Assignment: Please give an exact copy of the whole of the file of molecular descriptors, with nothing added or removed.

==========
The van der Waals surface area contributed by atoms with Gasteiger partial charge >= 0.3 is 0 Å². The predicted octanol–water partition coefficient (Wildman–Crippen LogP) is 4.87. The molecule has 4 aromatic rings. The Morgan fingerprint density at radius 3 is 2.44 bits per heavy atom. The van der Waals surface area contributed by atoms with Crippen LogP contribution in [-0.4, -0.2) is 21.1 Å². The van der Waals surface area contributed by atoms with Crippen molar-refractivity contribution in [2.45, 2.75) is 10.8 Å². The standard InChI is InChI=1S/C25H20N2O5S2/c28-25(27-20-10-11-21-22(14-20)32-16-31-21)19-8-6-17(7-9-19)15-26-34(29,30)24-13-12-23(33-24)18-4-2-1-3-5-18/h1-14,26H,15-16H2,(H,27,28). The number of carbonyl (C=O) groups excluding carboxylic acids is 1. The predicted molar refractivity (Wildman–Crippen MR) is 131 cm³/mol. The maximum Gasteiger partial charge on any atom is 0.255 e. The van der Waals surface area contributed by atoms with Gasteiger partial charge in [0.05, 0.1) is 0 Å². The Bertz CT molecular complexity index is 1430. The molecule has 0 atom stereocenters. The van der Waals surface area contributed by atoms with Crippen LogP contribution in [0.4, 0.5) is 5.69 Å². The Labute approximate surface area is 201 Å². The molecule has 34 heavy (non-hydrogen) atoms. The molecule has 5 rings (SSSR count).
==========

The van der Waals surface area contributed by atoms with Gasteiger partial charge >= 0.3 is 0 Å². The predicted octanol–water partition coefficient (Wildman–Crippen LogP) is 4.87. The molecule has 4 aromatic rings. The Morgan fingerprint density at radius 3 is 2.44 bits per heavy atom. The van der Waals surface area contributed by atoms with Crippen LogP contribution in [-0.4, -0.2) is 21.1 Å². The van der Waals surface area contributed by atoms with Crippen molar-refractivity contribution in [2.45, 2.75) is 10.8 Å². The standard InChI is InChI=1S/C25H20N2O5S2/c28-25(27-20-10-11-21-22(14-20)32-16-31-21)19-8-6-17(7-9-19)15-26-34(29,30)24-13-12-23(33-24)18-4-2-1-3-5-18/h1-14,26H,15-16H2,(H,27,28). The number of carbonyl (C=O) groups excluding carboxylic acids is 1. The predicted molar refractivity (Wildman–Crippen MR) is 131 cm³/mol. The maximum Gasteiger partial charge on any atom is 0.255 e. The van der Waals surface area contributed by atoms with Gasteiger partial charge in [0.05, 0.1) is 0 Å². The Bertz CT molecular complexity index is 1430. The molecule has 0 atom stereocenters. The van der Waals surface area contributed by atoms with Crippen LogP contribution in [0.4, 0.5) is 5.69 Å². The Labute approximate surface area is 201 Å². The molecule has 34 heavy (non-hydrogen) atoms. The molecule has 5 rings (SSSR count).